Wednesday, May 01, 2019

A BBC radio documentary on Hobson, Lenin and anti-imperialism

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Before Gavin Williamson was sacked we were all occupied with Jeremy Corbyn's foreword to John Hobson's Imperialism.

There is a radio documentary on Hobson, Lenin and anti-imperialism on the BBC website, where the blurb begins:
Historian Tristram Hunt explores the surprising tale of a largely forgotten English journalist and economist, John Atkinson Hobson, and the book he wrote which inspired Lenin. 
Hobson was a bourgeois liberal - the sort of writer one might think a communist hardliner like Lenin would despise. But as Tristram discovers, Hobson's attack on the economics of the British Empire caught the exiled Lenin's attention in the first years of the 20th century - and formed a major part of his own attack on Imperialism on the eve of his seizure of power in the Russian Revolution.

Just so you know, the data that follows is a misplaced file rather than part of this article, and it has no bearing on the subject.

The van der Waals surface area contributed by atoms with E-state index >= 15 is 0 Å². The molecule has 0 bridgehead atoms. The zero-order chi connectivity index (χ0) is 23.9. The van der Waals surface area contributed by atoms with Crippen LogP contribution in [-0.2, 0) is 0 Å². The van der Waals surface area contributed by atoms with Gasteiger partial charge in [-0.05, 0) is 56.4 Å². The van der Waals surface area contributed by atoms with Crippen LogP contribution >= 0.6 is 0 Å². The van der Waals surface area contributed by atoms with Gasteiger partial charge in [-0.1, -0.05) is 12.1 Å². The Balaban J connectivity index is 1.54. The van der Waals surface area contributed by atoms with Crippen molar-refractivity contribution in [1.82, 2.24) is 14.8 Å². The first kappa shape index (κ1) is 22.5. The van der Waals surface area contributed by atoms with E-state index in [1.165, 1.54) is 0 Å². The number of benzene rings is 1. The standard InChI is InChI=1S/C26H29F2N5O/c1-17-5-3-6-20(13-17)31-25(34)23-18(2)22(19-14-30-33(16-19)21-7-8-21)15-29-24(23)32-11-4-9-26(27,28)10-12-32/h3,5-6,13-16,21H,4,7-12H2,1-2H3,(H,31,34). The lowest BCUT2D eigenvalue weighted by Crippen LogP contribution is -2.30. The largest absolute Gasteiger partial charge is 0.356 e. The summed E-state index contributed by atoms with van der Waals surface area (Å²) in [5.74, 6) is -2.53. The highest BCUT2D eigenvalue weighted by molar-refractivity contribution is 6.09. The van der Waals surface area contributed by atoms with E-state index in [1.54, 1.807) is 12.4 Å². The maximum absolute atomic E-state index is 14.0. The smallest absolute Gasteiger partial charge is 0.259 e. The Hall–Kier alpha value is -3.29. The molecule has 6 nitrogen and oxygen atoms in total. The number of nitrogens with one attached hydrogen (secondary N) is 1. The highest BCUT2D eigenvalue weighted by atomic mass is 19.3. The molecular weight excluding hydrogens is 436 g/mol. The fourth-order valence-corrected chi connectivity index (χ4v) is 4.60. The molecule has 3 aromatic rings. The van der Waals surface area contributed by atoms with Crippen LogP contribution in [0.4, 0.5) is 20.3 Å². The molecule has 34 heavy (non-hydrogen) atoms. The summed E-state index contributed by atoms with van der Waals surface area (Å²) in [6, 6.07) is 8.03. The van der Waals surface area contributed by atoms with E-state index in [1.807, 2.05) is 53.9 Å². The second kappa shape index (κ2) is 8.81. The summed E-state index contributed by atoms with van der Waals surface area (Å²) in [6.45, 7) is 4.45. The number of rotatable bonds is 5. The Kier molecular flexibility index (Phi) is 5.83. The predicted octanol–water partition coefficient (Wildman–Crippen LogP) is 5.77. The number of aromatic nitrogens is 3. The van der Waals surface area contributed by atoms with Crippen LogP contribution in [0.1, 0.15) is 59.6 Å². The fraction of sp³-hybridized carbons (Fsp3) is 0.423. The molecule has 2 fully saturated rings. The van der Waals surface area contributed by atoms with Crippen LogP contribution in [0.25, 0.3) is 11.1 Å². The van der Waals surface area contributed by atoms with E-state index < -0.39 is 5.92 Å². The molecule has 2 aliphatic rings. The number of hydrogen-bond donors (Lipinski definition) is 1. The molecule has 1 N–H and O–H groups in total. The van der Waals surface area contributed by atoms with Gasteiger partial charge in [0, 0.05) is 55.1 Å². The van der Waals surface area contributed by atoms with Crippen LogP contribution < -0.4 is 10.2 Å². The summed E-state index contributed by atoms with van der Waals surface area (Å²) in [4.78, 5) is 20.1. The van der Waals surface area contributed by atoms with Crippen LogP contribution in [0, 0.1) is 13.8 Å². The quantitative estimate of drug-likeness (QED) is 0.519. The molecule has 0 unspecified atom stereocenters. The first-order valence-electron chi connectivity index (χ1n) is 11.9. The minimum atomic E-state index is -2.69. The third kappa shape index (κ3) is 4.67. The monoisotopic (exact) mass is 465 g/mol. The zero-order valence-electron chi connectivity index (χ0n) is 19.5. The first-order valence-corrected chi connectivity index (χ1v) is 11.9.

Tristram discovers how a visit to South Africa in the descent into the Boer War spurred Hobson into a blistering attack on what he saw as the true motive for Imperial conquest. This was neither glory, nor territorial greed, nor the quest for raw material but a search for new investment opportunities away from an ossified, over-saving British economy. 
This argument was marred by a strain of anti-Semitism against Jewish city financiers on Hobson's part - despite the fact that his chief target was Cecil Rhodes.

1 comment:

Frank Little said...

Wikipedia reckons that "It is likely that Lenin was unaware of his mother's half-Jewish ancestry, which was only discovered by his sister Anna after his death". One wonders whether his view of Hobson would have been different if he had known.